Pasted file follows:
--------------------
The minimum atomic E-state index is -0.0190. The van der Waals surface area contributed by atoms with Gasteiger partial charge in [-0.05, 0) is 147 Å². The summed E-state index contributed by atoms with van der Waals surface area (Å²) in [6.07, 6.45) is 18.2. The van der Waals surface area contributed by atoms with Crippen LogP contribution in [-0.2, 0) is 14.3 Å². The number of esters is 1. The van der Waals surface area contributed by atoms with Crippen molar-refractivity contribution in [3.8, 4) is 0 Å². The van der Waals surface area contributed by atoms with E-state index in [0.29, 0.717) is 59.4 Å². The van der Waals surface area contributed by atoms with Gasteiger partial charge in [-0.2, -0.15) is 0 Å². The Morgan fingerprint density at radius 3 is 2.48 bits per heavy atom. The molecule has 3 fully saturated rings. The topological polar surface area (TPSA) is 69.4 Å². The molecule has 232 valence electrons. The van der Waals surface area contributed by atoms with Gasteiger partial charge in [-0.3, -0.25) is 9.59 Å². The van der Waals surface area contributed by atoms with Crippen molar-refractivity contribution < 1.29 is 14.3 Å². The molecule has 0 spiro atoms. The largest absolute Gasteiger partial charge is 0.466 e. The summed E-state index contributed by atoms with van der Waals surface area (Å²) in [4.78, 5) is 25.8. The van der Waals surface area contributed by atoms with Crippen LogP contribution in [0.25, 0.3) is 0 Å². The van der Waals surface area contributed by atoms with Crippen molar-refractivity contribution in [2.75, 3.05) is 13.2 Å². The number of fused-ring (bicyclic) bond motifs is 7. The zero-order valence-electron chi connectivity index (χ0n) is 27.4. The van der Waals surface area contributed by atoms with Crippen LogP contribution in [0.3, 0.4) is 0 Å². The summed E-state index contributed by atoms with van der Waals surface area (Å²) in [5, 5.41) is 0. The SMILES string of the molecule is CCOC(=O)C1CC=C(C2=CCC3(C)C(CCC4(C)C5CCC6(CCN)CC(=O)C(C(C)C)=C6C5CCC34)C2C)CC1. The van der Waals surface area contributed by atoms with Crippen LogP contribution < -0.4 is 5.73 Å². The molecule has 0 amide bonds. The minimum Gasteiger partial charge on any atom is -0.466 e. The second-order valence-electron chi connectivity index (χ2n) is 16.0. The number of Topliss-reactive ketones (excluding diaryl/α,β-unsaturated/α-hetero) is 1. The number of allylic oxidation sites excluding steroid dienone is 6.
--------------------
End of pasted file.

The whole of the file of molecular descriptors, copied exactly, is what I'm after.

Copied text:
The minimum atomic E-state index is -0.0190. The van der Waals surface area contributed by atoms with Gasteiger partial charge in [-0.05, 0) is 147 Å². The summed E-state index contributed by atoms with van der Waals surface area (Å²) in [6.07, 6.45) is 18.2. The van der Waals surface area contributed by atoms with Crippen LogP contribution in [-0.2, 0) is 14.3 Å². The number of esters is 1. The van der Waals surface area contributed by atoms with Crippen molar-refractivity contribution in [3.8, 4) is 0 Å². The van der Waals surface area contributed by atoms with E-state index in [0.29, 0.717) is 59.4 Å². The van der Waals surface area contributed by atoms with Gasteiger partial charge in [-0.2, -0.15) is 0 Å². The Morgan fingerprint density at radius 3 is 2.48 bits per heavy atom. The molecule has 3 fully saturated rings. The topological polar surface area (TPSA) is 69.4 Å². The molecule has 232 valence electrons. The van der Waals surface area contributed by atoms with Gasteiger partial charge in [-0.3, -0.25) is 9.59 Å². The van der Waals surface area contributed by atoms with Crippen molar-refractivity contribution < 1.29 is 14.3 Å². The molecule has 0 spiro atoms. The largest absolute Gasteiger partial charge is 0.466 e. The summed E-state index contributed by atoms with van der Waals surface area (Å²) in [4.78, 5) is 25.8. The van der Waals surface area contributed by atoms with Crippen LogP contribution in [0.25, 0.3) is 0 Å². The van der Waals surface area contributed by atoms with Crippen molar-refractivity contribution in [2.75, 3.05) is 13.2 Å². The number of fused-ring (bicyclic) bond motifs is 7. The zero-order valence-electron chi connectivity index (χ0n) is 27.4. The van der Waals surface area contributed by atoms with Crippen LogP contribution in [0.3, 0.4) is 0 Å². The summed E-state index contributed by atoms with van der Waals surface area (Å²) in [5, 5.41) is 0. The SMILES string of the molecule is CCOC(=O)C1CC=C(C2=CCC3(C)C(CCC4(C)C5CCC6(CCN)CC(=O)C(C(C)C)=C6C5CCC34)C2C)CC1. The van der Waals surface area contributed by atoms with Crippen LogP contribution < -0.4 is 5.73 Å². The molecule has 0 amide bonds. The minimum Gasteiger partial charge on any atom is -0.466 e. The second-order valence-electron chi connectivity index (χ2n) is 16.0. The number of Topliss-reactive ketones (excluding diaryl/α,β-unsaturated/α-hetero) is 1. The number of allylic oxidation sites excluding steroid dienone is 6.